‘Forever Chemicals’ in Tap Water Spread Cancer in Humans, Official Study Warns

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‘Forever Chemicals’ in Tap Water Spread Cancer in Humans, Official Study Warns

Per- and poly-fluoroalkyl substances, better known as PFAS or “forever chemicals,” cause cancer in humans, according to a new, peer-reviewed study.

Forever chemicals are used in everyday household items and are also present in specialized substances, including the foam used by firefighters — who are at a 21 percent greater risk of developing colorectal cancer than the rest of the population.

Researchers at the Yale School of Public Health have now confirmed exposure to forever chemicals causes colorectal cancer cells cultured in Petri dishes to spread to new locations, indicating they likely also cause cancer cells in the body to spread.

Euronews.com reports: As well as remaining in the environment for long periods, PFAS build up in the human body with toxic effects.

“PFAS make up a prevalent class of persistent organic pollutants of increasing public concern worldwide,” said co-first author Jie Zheng, a postdoctoral associate, at the time the research was conducted.

“They have been frequently detected in the environment, such as in drinking water, indoor dust, cleaning products, and coatings.”

Thanks to their water-resistant and anti-stick properties, PFAS are commonly used in household items like cooking utensils and fabrics.

Studies have found that 97 per cent of people in the US have detectable levels of forever chemicals in their blood.

How are PFAS linked to cancer?

Multiple studies have associated PFAS with higher rates of cancers, including kidney, prostate and breast cancer.

Research is ongoing to understand how the substances affect the body, but exposure to the chemicals, especially at high levels, appears to alter biological pathways.

The new research from scientists at Yale now links forever chemicals with cancer spread, too.

This is worrying as, when cancer metastasises, it becomes more difficult to treat.

The study took two kinds of colon cancer cells, an unmutated or ‘wild type’ and a type with a KRAS mutation.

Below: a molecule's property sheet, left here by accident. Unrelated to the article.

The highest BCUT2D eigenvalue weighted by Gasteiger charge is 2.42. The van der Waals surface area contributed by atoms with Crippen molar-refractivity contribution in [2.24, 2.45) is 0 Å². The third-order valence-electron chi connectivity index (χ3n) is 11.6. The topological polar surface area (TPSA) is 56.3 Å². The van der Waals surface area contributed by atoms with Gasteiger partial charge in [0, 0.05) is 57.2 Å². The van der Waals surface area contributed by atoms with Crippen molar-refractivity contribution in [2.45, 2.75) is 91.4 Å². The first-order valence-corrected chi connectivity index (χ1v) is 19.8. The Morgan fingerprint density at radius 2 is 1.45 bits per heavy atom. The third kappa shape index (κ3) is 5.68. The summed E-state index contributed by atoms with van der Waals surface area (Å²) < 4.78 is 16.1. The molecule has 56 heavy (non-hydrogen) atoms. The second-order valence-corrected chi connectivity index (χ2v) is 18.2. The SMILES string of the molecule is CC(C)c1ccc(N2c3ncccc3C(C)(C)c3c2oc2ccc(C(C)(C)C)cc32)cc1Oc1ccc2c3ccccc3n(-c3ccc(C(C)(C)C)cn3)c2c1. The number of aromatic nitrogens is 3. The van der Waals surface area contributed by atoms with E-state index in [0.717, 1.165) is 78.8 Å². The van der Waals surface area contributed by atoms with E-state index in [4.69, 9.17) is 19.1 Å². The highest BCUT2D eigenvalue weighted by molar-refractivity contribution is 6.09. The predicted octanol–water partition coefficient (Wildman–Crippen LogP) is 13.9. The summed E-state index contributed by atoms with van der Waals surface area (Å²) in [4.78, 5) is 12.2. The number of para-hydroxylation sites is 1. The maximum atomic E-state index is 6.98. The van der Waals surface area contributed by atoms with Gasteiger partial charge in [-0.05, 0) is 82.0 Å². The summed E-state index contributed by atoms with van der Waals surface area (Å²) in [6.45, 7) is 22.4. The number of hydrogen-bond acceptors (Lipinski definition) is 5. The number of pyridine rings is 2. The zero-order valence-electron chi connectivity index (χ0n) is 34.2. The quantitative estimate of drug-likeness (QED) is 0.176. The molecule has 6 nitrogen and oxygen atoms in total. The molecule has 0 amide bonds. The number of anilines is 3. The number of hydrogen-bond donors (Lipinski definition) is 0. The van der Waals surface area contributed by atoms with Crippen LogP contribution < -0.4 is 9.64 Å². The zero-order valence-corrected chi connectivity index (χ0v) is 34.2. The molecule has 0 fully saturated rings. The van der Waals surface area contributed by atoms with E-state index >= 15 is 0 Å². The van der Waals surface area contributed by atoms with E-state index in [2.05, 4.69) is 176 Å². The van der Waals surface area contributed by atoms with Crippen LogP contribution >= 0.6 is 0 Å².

The latter is a type of oncogene, meaning it has the potential to mutate into a cancerous tumour.

Roughly 30 to 50 per cent of colorectal tumours are known to have a mutated KRAS gene.

Other patients are diagnosed with KRAS wild-type colon cancer, meaning there is no KRAS mutation present.

Colorectal tumours with the KRAS mutation are more dangerous because there is a greater risk of cancer metastasis, where cancerous cells spread to other areas of the body and form new tumours.

The Yale researchers experimented with two types of PFAS of 2μM, or micrometres, long and 10μM long.

They used exposure levels similar to those often observed in firefighters, who have higher instances of the substances in their blood via the foam they use which contains PFAS for their flame retardant properties.

Firefighters are also found to have a 21 per cent higher risk of colon cancer than the general population.

During the study, both types of colon cancer cells were exposed to forever chemicals for seven days.

The researchers found that those cells exposed to PFAS at 10μM showed signs of spreading.

“It doesn’t prove it’s metastasis, but they have increased motility, which is a feature of metastasis,” said Dr Caroline Johnson, principal researcher and epidemiologist at Yale.

When exposed to PFAS at 2μM, the cells did not show signs of growth.

The researchers also performed another experiment where colon cancer cells were laid in a flat layer in a petri dish and divided into two sides.

After being exposed to PFAS at 10μM for seven days, the cells began to grow back together, which is another sign of potential metastasis according to the scientists.

The team at Yale intends to continue its research with lower levels of PFAS chemicals to determine whether it has the same result.